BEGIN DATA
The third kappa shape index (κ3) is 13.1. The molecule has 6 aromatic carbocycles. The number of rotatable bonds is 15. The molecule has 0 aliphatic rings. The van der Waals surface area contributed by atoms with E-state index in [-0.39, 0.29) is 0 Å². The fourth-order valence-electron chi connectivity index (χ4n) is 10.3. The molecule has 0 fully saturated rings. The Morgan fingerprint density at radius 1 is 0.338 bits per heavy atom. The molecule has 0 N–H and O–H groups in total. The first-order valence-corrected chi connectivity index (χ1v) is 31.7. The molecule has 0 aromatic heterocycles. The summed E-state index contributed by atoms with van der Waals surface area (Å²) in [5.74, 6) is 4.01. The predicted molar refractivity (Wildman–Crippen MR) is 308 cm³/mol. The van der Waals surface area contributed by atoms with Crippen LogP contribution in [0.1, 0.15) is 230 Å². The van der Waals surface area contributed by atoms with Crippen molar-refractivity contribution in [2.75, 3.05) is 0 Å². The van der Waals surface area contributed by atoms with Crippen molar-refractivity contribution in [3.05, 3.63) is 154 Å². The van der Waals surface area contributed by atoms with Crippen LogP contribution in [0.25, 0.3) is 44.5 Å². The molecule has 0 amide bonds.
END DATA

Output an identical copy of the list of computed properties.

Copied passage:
The third kappa shape index (κ3) is 13.1. The molecule has 6 aromatic carbocycles. The number of rotatable bonds is 15. The molecule has 0 aliphatic rings. The van der Waals surface area contributed by atoms with E-state index in [-0.39, 0.29) is 0 Å². The fourth-order valence-electron chi connectivity index (χ4n) is 10.3. The molecule has 0 fully saturated rings. The Morgan fingerprint density at radius 1 is 0.338 bits per heavy atom. The molecule has 0 N–H and O–H groups in total. The first-order valence-corrected chi connectivity index (χ1v) is 31.7. The molecule has 0 aromatic heterocycles. The summed E-state index contributed by atoms with van der Waals surface area (Å²) in [5.74, 6) is 4.01. The predicted molar refractivity (Wildman–Crippen MR) is 308 cm³/mol. The van der Waals surface area contributed by atoms with Crippen LogP contribution in [0.1, 0.15) is 230 Å². The van der Waals surface area contributed by atoms with Crippen molar-refractivity contribution in [2.75, 3.05) is 0 Å². The van der Waals surface area contributed by atoms with Crippen molar-refractivity contribution in [3.05, 3.63) is 154 Å². The van der Waals surface area contributed by atoms with Crippen LogP contribution in [0.25, 0.3) is 44.5 Å². The molecule has 0 amide bonds.